When introducing new features into the daily lives of users, you must keep the users’ needs at the forefront of the technology’s role and design.
All too often, we’ve seen big companies roll out new tools and technologies that either go unnoticed or do not deliver on their promises to the end user. In these cases, it’s clear that the organization was out of touch with their user base during the development stages. According to PCMag, Big Data is poised to surge into $247 billion territory by 2023 — thus, more and more jobs across diverse verticals have become reliant on analyzing complex data sets within their organizations.
In designing and developing our data visualization and insight discovery software, we placed our end user experience at the center of our growth and development processes. Here are some lessons we’ve learned along the way.
Emphasize Beta Users and Their Feedback
There is no value in soliciting end-user feedback early on in your project if your organization is not going to act on the input in building future tools. Not only do users want to feel their ideas have been heard, they need to see their feedback incorporated. If you’ve found the right end users to interview and bring into your project’s development process, they will be the ones to actually use what you’re developing — and ultimately share with their teams and respective networks.
Create opportunities to solicit feedback beyond surface-level engagements with your beta testers. This could be through comment threads on a project blog, or via email and social media. You can begin to build trust and rapport for your growing brand by simply taking the time to respond to every message personally — even if it is with a simple message such as: “Thank you! We’re glad you took the time to offer your input.”
Of course, you won’t be able to incorporate every individual’s ideas, and many suggestions may be impractical or not the most useful for your organization. But be sure to treat everyone professionally nonetheless. Go back to them with concrete reasons for whether their points could be built into the project now, in the future or not at all,. Setting up multiple checkpoint calls to touch on this feedback loop is one of the easiest and simplest ways to help garner additional buy-in for your solution, and it takes very little effort to set up.
Our team at SynGlyphX has utilized many of these simple techniques so that we can offer a way to approach engaging users as we continue to build our valued user base.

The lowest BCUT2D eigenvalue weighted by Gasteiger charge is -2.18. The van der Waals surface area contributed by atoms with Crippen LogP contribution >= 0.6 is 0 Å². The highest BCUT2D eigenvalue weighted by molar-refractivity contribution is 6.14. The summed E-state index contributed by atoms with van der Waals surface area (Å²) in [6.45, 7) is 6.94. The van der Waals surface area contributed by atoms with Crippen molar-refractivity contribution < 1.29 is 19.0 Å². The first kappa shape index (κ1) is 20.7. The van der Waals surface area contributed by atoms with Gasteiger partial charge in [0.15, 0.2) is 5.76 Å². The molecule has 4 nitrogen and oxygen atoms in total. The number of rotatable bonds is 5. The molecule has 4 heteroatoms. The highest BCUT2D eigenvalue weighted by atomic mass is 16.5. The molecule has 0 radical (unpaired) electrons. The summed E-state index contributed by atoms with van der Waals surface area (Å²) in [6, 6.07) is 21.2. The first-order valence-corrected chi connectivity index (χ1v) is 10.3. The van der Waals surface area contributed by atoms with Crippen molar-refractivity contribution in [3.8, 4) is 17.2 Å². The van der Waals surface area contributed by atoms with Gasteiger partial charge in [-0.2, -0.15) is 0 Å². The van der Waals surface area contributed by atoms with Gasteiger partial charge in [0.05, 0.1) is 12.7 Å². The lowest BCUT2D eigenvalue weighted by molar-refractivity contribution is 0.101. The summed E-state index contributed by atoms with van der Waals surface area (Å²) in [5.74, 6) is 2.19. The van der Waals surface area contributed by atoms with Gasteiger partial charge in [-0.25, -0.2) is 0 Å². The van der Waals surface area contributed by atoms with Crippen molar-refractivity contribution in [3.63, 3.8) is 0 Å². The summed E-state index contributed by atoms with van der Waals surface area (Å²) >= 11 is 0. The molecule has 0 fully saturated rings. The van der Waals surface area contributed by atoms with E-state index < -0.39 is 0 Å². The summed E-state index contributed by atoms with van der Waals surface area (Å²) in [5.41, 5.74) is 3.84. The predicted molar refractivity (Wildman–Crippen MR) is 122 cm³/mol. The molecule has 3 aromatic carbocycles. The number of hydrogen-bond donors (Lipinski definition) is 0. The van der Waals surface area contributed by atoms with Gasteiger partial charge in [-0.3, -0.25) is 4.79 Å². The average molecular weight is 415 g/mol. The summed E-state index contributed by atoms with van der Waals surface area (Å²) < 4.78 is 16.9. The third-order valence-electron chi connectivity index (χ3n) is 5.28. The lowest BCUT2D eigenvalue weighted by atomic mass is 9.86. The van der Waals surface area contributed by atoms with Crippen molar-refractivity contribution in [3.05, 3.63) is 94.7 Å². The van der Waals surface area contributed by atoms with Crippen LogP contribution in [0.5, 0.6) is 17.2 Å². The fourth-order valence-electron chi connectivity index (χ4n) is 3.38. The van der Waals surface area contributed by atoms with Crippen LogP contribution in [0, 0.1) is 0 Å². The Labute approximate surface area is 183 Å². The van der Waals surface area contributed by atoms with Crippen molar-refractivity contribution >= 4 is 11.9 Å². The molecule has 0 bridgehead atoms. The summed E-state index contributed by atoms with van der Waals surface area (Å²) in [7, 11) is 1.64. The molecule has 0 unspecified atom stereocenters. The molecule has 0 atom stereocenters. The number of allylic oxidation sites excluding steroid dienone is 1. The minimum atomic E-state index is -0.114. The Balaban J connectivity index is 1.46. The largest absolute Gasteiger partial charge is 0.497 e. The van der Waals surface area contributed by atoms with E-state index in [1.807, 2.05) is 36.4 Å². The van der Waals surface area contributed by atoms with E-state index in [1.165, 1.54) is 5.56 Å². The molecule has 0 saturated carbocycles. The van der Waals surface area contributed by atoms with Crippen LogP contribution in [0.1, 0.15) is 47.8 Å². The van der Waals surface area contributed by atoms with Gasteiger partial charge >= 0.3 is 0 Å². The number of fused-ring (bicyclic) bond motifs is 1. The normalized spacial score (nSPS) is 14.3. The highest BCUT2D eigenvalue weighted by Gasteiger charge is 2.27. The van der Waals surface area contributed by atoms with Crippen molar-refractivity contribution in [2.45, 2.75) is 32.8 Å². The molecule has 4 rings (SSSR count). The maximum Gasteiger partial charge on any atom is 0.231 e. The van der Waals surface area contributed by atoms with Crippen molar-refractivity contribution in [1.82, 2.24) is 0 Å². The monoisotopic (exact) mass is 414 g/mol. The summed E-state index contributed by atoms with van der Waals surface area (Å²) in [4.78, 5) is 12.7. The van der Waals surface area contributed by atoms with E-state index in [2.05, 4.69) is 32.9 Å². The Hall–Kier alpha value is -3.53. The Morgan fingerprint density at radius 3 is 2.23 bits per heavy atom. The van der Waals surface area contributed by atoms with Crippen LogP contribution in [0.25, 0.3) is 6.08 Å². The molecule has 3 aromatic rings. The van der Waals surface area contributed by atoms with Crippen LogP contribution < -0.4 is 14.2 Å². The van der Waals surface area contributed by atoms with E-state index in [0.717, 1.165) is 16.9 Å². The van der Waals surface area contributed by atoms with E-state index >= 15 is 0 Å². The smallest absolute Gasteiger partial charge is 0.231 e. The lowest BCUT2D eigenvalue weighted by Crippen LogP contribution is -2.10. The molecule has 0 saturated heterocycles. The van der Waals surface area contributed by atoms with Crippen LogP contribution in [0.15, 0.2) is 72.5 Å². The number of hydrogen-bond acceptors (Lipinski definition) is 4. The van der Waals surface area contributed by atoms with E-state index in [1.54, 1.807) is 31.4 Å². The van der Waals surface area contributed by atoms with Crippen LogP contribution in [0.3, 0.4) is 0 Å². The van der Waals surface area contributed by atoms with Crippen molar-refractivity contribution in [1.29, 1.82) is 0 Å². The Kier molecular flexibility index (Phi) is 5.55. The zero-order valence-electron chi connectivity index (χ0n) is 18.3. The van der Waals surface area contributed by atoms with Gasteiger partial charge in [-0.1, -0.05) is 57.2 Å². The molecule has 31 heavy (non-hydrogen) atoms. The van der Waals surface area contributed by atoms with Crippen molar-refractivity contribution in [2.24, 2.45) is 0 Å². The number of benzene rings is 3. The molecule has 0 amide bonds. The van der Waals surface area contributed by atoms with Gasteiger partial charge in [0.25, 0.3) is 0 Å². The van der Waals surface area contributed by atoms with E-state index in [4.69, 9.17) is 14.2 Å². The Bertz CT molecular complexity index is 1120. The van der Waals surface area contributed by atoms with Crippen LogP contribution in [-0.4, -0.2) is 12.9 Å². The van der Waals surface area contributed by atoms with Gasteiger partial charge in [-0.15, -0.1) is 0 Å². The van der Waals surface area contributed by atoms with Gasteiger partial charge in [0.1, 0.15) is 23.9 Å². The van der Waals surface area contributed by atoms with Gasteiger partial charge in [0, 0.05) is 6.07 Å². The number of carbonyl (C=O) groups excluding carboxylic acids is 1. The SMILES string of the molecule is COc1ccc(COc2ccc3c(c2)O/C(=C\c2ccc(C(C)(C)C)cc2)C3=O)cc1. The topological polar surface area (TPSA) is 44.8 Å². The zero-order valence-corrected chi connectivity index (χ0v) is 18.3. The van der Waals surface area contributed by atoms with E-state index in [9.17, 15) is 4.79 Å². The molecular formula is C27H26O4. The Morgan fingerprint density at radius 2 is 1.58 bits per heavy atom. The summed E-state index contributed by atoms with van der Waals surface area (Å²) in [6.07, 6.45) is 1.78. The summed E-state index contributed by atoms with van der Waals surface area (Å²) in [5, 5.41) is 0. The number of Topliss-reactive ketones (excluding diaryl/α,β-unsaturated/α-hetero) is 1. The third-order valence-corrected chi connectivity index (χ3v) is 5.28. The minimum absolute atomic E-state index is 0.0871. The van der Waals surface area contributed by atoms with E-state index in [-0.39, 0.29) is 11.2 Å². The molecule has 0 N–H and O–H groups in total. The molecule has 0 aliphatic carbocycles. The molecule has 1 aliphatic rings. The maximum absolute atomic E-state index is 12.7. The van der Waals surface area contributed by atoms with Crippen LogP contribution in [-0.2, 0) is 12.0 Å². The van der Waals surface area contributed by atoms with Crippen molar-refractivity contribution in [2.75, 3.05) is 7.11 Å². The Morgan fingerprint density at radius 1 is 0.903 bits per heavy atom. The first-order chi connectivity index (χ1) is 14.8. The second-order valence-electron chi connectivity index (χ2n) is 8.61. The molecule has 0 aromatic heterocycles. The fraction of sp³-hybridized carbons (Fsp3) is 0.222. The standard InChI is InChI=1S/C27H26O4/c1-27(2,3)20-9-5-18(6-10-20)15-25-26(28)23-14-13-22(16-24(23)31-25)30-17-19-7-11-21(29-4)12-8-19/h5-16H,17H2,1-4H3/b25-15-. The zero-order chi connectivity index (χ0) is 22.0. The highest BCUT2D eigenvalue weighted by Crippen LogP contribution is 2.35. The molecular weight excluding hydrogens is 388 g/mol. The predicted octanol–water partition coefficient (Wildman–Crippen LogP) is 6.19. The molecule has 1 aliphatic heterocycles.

Develop a Comprehensive Training Process
If your tool is going to change the way people work, think about what training and guidance you can offer them so that they can utilize your software to the best of their ability. Early adopters often train themselves by experimenting with various use cases and forging their own creative successes. While this group can become excellent product evangelizers and will occasionally post how-tos on forums or in blog posts, you shouldn’t assume their use cases will result in the same experience for a broader population.
Users are often worried that they won’t have the skills or knowledge to try something new, so it’s important that your training materials reassure them. You can offer free online tutorials, helpful videos and coaching via sources like YouTube — or even a classroom model where the organization trains a group of people who then go on to share and train their peers.
Develop your own early adopters by engaging them with your online presence and social media channels. Let people know that they can expect comprehensive training so that they have more confidence in being able to use the products your team is delivering.
Cultivate a User Community
What’s more powerful than users acting on their own instincts and discovering insights within their data? Getting those very same users to teach those principles to others from the comfort of their own offices. This community of users is vital, as it quickly becomes a support network of valuable information for users worldwide. Companies such as Tableau have done an impeccable job at cultivating these types of communities, hosting events, awarding power users and partnering with third-party organizations.
In an article he wrote for the BBC, Bill Gates offered this advice: “Software innovation, like almost every other kind of innovation, requires the ability to collaborate and share ideas with other people, and to sit down and talk with customers and get their feedback and understand their needs.”
Tapping into user feedback ultimately gives business leaders insights into the future of unlimited possibility.